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N7-0083/2012

EDPS Opinion on the data protection reform package

On 25 January 2012, the Commission adopted a package for reforming the EU rules on data protection, which included:

·        a proposal for a Regulation containing the general rules on data protection (COD/2012/0011) and

·        this proposal for a Directive on data protection in the law enforcement sector.

The Regulation: the EDPS welcomes the proposed Regulation as it constitutes a huge step forward for data protection in Europe. The proposed rules will strengthen the rights of individuals and make controllers more accountable for how they handle personal data. Furthermore, the role and powers of national supervisory authorities (alone and together) are effectively reinforced.

The EDPS is particularly pleased to see that the instrument of a regulation is proposed for the general rules on data protection. The proposed Regulation would be directly applicable in the Member States and would do away with many complexities and inconsistencies stemming from the different implementing laws of the Member States currently in place.

The Directive: the EDPS is, however, seriously disappointed with the proposed Directive for data protection in the law enforcement area. He regrets that the Commission has chosen to regulate this matter in a self-standing legal instrument which provides for an inadequate level of protection, and which is greatly inferior to the proposed Regulation.

A positive element of the proposed Directive is that it covers domestic processing, and thus has a wider scope than the current Framework Decision. However, this improvement only has added value if the Directive substantially increases the level of data protection in this area, which is not the case.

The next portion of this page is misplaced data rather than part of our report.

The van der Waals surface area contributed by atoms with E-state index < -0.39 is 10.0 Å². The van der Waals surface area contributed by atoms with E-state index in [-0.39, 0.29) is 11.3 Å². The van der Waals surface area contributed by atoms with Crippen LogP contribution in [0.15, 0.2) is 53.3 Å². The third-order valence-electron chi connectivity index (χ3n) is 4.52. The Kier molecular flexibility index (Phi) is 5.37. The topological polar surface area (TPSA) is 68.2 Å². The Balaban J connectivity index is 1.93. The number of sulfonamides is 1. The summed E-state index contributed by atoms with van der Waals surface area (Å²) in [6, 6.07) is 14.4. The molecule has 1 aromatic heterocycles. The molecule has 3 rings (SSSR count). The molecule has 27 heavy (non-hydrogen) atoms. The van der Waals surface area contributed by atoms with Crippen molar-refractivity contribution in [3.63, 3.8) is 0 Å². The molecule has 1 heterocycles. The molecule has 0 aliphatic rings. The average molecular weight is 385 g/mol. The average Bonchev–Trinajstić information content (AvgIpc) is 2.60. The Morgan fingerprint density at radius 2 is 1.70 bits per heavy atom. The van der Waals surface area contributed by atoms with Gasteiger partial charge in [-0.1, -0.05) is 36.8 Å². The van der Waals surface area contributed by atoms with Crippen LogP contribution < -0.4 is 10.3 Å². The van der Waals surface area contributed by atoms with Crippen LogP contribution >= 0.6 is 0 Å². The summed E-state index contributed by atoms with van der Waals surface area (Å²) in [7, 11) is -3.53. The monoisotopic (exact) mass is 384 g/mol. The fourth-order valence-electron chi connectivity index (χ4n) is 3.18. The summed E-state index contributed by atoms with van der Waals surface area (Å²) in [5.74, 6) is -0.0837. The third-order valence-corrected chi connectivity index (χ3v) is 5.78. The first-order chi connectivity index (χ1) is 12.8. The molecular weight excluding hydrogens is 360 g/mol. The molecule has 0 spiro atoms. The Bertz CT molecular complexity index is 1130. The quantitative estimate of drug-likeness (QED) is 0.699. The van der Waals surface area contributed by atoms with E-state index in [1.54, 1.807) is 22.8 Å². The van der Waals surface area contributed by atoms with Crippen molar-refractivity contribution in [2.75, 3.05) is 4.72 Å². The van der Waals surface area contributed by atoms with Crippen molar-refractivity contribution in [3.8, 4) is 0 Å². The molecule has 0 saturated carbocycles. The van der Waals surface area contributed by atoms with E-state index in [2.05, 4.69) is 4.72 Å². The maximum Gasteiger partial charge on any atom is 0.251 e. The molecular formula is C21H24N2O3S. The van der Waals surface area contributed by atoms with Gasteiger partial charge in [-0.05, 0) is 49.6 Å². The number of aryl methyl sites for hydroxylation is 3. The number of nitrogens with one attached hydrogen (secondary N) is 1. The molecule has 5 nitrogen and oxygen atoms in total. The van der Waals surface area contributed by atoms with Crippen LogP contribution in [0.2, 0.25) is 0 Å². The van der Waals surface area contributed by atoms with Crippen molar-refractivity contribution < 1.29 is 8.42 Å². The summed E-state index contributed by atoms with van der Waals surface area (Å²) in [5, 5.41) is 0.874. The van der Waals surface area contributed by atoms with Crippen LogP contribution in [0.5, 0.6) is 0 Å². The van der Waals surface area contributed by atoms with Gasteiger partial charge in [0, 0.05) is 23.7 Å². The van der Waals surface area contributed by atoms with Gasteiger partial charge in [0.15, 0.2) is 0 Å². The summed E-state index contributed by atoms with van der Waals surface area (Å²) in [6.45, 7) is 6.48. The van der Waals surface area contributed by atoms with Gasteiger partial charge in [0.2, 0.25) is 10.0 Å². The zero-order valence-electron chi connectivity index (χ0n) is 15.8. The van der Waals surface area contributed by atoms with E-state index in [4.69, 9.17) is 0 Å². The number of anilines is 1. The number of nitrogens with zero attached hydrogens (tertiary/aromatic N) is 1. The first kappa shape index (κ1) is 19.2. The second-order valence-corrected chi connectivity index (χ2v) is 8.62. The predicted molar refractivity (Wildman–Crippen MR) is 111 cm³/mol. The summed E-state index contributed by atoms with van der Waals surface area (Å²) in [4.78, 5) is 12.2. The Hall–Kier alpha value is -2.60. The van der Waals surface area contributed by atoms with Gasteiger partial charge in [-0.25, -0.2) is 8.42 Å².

The main weakness of the package as a whole is that it does not remedy the lack of comprehensiveness of the EU data protection rules. It leaves many EU data protection instruments unaffected such as the data protection rules for the EU institutions and bodies, but also all specific instruments adopted in the area of police and judicial cooperation in criminal matters such as the Prüm Decision and the rules on Europol and Eurojust. Furthermore, the proposed instruments taken together do not fully address factual situations that fall under both policy areas, such as the use of PNR or telecommunication data for law enforcement purposes.

General comments on the proposed Regulation: the EDPS makes the following observations:

(1) One horizontal issue is the relationship between EU and national law. The proposed Regulation goes a long way in creating a single applicable law for data protection in the EU, however there is still more space for coexistence and interaction between EU law and national law than one might assume at first sight. The EDPS takes the view that the legislator should better acknowledge this.